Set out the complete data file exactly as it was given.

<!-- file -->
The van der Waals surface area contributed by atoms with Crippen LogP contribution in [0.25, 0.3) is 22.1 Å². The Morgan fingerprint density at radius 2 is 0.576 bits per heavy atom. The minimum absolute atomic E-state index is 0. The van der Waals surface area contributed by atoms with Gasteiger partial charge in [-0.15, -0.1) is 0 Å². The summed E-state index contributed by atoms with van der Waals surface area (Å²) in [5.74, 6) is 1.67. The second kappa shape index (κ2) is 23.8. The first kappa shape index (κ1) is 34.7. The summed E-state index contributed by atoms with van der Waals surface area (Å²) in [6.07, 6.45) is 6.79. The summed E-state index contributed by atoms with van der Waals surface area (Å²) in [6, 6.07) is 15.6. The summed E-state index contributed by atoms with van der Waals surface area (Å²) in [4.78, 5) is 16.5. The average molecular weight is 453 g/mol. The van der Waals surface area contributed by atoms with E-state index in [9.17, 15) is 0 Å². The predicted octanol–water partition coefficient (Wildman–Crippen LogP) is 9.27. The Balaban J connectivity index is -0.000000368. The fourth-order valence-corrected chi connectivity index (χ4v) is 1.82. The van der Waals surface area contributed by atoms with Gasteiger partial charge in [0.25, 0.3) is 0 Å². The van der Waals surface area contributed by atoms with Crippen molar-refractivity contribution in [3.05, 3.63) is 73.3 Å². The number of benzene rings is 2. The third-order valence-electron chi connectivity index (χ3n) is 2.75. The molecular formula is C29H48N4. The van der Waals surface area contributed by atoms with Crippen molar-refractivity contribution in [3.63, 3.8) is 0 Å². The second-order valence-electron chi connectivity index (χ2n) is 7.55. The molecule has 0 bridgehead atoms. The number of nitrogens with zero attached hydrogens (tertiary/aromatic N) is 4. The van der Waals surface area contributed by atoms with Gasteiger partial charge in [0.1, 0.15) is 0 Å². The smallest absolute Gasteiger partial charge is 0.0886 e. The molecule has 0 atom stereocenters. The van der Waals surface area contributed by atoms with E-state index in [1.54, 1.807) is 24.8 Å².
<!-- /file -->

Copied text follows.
The van der Waals surface area contributed by atoms with Crippen LogP contribution in [0.25, 0.3) is 22.1 Å². The Morgan fingerprint density at radius 2 is 0.576 bits per heavy atom. The minimum absolute atomic E-state index is 0. The van der Waals surface area contributed by atoms with Gasteiger partial charge in [-0.15, -0.1) is 0 Å². The summed E-state index contributed by atoms with van der Waals surface area (Å²) in [5.74, 6) is 1.67. The second kappa shape index (κ2) is 23.8. The first kappa shape index (κ1) is 34.7. The summed E-state index contributed by atoms with van der Waals surface area (Å²) in [6.07, 6.45) is 6.79. The summed E-state index contributed by atoms with van der Waals surface area (Å²) in [6, 6.07) is 15.6. The summed E-state index contributed by atoms with van der Waals surface area (Å²) in [4.78, 5) is 16.5. The average molecular weight is 453 g/mol. The van der Waals surface area contributed by atoms with E-state index in [9.17, 15) is 0 Å². The predicted octanol–water partition coefficient (Wildman–Crippen LogP) is 9.27. The Balaban J connectivity index is -0.000000368. The fourth-order valence-corrected chi connectivity index (χ4v) is 1.82. The van der Waals surface area contributed by atoms with Gasteiger partial charge in [0.25, 0.3) is 0 Å². The van der Waals surface area contributed by atoms with Crippen molar-refractivity contribution in [3.05, 3.63) is 73.3 Å². The number of benzene rings is 2. The third-order valence-electron chi connectivity index (χ3n) is 2.75. The molecular formula is C29H48N4. The van der Waals surface area contributed by atoms with Crippen molar-refractivity contribution in [3.63, 3.8) is 0 Å². The second-order valence-electron chi connectivity index (χ2n) is 7.55. The molecule has 0 bridgehead atoms. The number of nitrogens with zero attached hydrogens (tertiary/aromatic N) is 4. The van der Waals surface area contributed by atoms with Gasteiger partial charge in [0.1, 0.15) is 0 Å². The smallest absolute Gasteiger partial charge is 0.0886 e. The molecule has 0 atom stereocenters. The van der Waals surface area contributed by atoms with E-state index in [1.54, 1.807) is 24.8 Å².